After lunch while some prayed, we viewed a computer slide show of Nora’s pics, including kids using the mobile lib. In the afternoon, Dian’s mother, whom everyone calls Mami took time to join us and we toured the west side of Banda Aceh where the tsunami damage was the worst.

Our first stop was a ship which ended up in the middle of a neighborhood and has been left as a memorial. It’s about a soccer field long, 50-60 ft wide and 5-6 stories tall. It is festooned with flags and is completely intact, anchors and all. The ship was swirling on water that was said to be 40-50 ft high. It took out a bunch of houses and landed on 4 houses and some cars. The road now bends around it and a vendor has set up next to it as it has become ‘the’ tsunami memorial to visit. There is a house close to it that stands, half destroyed with a tile bathroom and broken porcelain toilet visible. At the rudder end of the boat is a handmade memorial, donation structure on which there is an acronym for tsunami which Nora translated about less than observant/pious humans learning to heed god and become more devout. People have gotten married on the boat and Jol jokingly asked Famelia to do so. I saw a young couple pose their son on a step on the side of the boat and then take a photograph.
 


If you have land, you can qualify for a new/reconstruction house, but you must have land.




We went to another neighborhood very close to the ocean which was completely destroyed and has been rebuilt in neat rows which were not there before. The water runs through newly dug drainage ditches and much construction is still underway. We saw a mass grave memorial cemetery w/ the 99 names of God on pillars. There were movable panels that swung vertically at the entrance to the graveyard, they moved with the breeze. No one was allowed in. There was one palm tree left standing in this neighborhood. We toured thru the newly built homes, some on stilts, others on the ground.


A mass grave, memorial near the coast on the northwest side of Banda Aceh. Entry is forbidden, the vertical doors swing with the wind. The destroyed hospital is at the back of the site and pillars with the 100 names of god circular the site.



Prior to the tsunami, the population of Aceh was about four million. An estimated 250,000-300,000 people died in the event and another 200,000 were left homeless. Although living in barracks is apparently abysmal, people are not fleeing (as they have in storm ravaged New Orleans for example.).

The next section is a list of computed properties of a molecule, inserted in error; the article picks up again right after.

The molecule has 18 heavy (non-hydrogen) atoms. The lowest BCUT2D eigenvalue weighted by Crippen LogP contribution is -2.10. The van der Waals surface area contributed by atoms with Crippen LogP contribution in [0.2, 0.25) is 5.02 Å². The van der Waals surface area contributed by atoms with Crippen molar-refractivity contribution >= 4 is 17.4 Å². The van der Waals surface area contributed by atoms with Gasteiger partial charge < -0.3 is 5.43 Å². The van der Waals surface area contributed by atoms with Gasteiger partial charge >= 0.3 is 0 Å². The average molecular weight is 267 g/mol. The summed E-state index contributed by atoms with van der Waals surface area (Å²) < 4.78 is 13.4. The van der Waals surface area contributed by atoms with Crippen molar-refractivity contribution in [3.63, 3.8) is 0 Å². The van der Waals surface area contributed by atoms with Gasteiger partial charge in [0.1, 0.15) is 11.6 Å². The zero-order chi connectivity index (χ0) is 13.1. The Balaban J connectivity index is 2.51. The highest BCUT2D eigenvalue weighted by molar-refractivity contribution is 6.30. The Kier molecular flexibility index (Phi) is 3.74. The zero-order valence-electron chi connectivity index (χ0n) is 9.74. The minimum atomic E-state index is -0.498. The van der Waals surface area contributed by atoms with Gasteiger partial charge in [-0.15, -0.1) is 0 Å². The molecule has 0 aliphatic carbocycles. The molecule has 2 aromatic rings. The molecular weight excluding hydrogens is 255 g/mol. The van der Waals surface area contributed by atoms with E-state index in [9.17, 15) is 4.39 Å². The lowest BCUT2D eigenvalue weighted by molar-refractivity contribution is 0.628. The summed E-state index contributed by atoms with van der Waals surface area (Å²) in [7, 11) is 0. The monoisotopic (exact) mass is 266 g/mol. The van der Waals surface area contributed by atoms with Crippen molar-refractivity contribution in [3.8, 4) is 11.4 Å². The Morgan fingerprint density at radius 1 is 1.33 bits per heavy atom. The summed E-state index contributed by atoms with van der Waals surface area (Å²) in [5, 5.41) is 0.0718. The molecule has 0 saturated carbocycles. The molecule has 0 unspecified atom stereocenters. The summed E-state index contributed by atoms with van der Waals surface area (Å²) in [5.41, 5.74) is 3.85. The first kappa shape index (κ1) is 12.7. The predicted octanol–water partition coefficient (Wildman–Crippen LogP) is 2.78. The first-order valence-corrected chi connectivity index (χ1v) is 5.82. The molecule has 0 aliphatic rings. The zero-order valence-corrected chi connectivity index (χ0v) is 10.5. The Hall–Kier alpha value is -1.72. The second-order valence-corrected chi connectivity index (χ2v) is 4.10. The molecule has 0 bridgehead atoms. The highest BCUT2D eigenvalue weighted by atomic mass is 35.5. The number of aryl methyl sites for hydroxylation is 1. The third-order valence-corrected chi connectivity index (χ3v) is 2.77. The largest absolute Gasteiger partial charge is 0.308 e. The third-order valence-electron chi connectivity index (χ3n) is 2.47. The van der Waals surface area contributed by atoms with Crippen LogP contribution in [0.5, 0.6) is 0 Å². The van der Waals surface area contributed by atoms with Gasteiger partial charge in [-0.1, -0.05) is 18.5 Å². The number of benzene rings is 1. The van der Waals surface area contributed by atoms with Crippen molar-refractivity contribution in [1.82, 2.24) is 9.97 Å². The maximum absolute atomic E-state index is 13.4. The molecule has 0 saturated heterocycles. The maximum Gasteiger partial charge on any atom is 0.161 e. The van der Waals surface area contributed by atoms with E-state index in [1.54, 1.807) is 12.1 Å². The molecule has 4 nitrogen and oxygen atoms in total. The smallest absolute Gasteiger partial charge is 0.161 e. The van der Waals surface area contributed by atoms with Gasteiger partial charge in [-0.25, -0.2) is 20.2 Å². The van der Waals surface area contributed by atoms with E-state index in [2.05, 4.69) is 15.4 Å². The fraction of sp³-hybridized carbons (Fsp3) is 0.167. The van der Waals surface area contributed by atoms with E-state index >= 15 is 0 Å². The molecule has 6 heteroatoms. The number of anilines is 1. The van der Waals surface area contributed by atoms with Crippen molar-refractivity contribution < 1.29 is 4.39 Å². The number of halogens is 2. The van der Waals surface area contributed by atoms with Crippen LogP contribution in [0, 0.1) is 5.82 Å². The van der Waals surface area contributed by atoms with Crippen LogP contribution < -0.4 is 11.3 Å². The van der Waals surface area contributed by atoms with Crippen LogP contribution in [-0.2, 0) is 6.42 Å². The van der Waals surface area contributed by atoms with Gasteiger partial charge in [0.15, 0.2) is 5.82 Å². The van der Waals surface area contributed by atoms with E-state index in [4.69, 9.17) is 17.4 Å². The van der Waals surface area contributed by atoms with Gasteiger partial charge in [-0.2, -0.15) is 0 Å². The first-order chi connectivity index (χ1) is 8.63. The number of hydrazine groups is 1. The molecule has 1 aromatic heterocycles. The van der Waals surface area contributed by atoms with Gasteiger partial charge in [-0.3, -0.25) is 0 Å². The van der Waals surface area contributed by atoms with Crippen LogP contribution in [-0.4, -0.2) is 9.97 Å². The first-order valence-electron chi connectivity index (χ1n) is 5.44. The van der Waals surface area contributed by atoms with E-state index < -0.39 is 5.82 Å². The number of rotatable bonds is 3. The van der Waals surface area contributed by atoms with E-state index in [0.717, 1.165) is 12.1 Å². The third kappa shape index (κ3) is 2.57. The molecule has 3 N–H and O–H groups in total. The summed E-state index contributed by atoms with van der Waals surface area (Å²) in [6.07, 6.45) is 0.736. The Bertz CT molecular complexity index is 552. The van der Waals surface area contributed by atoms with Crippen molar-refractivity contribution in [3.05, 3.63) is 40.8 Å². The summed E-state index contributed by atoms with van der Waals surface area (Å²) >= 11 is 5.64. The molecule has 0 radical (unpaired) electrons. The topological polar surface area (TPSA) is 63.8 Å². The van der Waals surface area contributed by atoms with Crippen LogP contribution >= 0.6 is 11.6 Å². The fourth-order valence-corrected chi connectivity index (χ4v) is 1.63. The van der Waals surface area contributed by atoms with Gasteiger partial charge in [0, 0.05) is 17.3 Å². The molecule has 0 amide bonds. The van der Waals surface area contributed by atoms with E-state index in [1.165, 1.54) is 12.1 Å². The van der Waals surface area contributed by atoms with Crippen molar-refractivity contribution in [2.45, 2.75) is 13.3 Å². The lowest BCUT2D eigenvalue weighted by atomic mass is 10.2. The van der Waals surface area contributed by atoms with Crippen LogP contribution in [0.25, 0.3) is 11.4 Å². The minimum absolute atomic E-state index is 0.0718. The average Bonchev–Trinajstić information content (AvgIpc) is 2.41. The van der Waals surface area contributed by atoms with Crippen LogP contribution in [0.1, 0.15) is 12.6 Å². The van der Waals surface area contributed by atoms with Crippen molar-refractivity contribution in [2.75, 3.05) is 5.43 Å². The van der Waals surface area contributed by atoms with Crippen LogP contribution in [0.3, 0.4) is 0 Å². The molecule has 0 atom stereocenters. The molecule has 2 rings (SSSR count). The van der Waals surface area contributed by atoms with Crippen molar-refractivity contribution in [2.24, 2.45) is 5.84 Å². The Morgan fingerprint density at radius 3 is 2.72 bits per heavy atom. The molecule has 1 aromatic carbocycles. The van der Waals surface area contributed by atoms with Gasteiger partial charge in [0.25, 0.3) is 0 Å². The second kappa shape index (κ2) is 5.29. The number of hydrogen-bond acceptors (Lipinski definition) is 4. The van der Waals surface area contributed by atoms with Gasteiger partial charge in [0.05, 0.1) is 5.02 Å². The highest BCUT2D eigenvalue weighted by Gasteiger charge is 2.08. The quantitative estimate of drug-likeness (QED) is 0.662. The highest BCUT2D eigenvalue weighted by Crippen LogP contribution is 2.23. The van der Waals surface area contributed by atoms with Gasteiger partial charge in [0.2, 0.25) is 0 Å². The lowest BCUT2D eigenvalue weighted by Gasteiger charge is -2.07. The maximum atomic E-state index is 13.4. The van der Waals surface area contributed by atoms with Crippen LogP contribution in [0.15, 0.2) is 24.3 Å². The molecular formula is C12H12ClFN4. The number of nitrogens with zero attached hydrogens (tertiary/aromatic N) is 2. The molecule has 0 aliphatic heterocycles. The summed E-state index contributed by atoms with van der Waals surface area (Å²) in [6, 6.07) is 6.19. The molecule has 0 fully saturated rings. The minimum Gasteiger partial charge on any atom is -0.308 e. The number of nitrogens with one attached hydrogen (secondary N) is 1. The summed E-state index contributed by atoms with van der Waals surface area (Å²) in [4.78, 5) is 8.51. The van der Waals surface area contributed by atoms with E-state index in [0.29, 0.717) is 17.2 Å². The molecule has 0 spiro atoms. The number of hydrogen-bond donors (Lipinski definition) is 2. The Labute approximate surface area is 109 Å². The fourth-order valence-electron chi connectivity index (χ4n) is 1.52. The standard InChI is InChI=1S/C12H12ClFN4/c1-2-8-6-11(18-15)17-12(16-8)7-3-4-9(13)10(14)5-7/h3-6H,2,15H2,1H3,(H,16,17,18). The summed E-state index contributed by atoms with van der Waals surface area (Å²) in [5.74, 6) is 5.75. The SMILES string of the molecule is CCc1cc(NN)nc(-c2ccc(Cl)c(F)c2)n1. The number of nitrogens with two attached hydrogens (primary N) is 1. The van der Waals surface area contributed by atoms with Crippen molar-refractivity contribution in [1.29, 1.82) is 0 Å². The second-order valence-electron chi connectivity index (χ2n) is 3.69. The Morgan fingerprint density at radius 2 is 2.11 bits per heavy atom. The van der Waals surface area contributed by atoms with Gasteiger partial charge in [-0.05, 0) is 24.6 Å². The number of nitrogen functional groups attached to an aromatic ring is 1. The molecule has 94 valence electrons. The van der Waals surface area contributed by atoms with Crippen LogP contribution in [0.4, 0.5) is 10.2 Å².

“Patriotism is the thing that kept people here. They are seeing this as a blessing from God, after the tsunami, the reconstruction is a gift,” Famelia said.

We headed out of the city to the worst part of where the tsunami hit. There were hand built stone foundations left as well as paved driveways to nowhere. We saw an island/reef that had been cut in half by the tsunami. The devastation was immense, with a section of the mountain eaten away by the force of the water. The landscape and the coast line are spectacularly lush and beautiful. We passed the single lone deciduous tree that remains standing between the road/the oceans and the foothills. Trees and shrubs are beginning to grow back and more reforestation is evident.

We stopped at a mosque in an area with a history linked to Turkey. The Turkish Red Cross did much of the initial reconstruction work and also is helping with the mosque reconstruction. Some people were saying their prayers including women who put on white clothes over their regular clothes to pray.

The road on this western side is strewn with debris, it almost seems like it is on purpose because it acts as a traffic calming measure - people slow down. Driving is almost a contact sport here. The configurations of people on scooters and motorbikes is hard to describe. Women drive with the same élan and verve as men, albeit headscarves and some are helmeted.


 


 

¬[05/05/07] [05/07/07]®